He said he had come to Iraq for face-to-face meetings and to get a better sense of the security situation, and to thank US troops for their "extraordinary work".
"General Odierno has been helping to lead a very effective operation here," he said, referring to General Ray Odierno, the top US commander in Iraq.
'Time for transition'
Addressing US troops stationed at Camp Victory, Obama said: "You have given Iraq the opportunity to stand on its own as a democratic country. That is an extraordinary achievement."
He told soldiers that it was "time for us to transition to the Iraqis".
"They need to take responsibility for their country," he said.
Obama has already announced plans to withdraw most US combat troops from Iraq on a 19-month timetable.
Despite this, US troops will provide security for the Iraqi elections and as many as 50,000 troops are expected to remain in the country at the end of the 19 months.
Obama was received with cheers from the troops many of whom took his picture on digital cameras.
"I love you," someone in the crowd shouted out, at one point, to which Obama replied: "I love you back."
Obama also met Nuri al-Maliki, the Iraqi prime minister.
Following their meeting, Obama said he had "strongly encouraged" the Iraqi leader to take steps to unite political factions, including integrating Sunnis into the government and security forces.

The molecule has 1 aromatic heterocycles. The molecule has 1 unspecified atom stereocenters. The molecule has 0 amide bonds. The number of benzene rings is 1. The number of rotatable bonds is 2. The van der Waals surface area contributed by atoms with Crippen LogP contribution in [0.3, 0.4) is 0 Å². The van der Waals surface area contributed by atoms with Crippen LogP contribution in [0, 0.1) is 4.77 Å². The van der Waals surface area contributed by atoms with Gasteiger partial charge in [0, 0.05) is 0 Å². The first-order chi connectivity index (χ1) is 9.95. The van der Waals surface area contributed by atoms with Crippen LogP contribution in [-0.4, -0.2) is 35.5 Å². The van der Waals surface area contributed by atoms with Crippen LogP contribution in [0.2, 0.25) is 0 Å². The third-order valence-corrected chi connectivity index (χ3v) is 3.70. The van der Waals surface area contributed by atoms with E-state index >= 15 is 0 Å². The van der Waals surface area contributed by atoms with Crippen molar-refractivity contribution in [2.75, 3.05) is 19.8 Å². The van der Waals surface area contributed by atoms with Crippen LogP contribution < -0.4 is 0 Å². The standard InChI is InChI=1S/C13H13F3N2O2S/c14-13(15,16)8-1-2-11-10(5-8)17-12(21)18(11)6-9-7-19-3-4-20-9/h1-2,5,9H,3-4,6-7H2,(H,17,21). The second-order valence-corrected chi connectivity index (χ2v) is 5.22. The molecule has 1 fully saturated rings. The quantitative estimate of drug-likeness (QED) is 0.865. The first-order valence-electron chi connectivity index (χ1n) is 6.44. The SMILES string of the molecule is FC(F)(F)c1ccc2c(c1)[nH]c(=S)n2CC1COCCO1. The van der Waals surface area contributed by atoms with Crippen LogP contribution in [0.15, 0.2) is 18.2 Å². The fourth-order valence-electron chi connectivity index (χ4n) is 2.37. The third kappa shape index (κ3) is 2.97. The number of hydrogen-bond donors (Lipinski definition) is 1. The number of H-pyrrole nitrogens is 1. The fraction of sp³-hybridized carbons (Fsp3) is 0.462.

Tuesday's trip was Obama's third visit to Iraq and his first since taking office.
Obama's trip comes at the conclusion of his European tour, which had officially ended with two days in Turkey, his first visit to a Muslim nation as president, where he told Turks that the US is not "at war" with Islam.
|Obama was given a warm reception by US
combat troops in Iraq [Reuters]
"Let me say this as clearly as I can: the United States is not, and will never be, at war with Islam ... if we are joined together in delivering that message East and West, to the world, I think we can have an extraordinary impact," he said in an address to the Turkish parliament.
He also called for a greater partnership with the Muslim world.
Later, speaking in an address to a number of Turkish students in Istanbul, Obama said peace in the Middle East was possible, but called for Israelis and Palestinians to offer concessions.
His trip to Turkey also drew protests by demonstrators who said Obama was seeking to press Turkey to deploy troops in Afghanistan in an effort to control the situation there.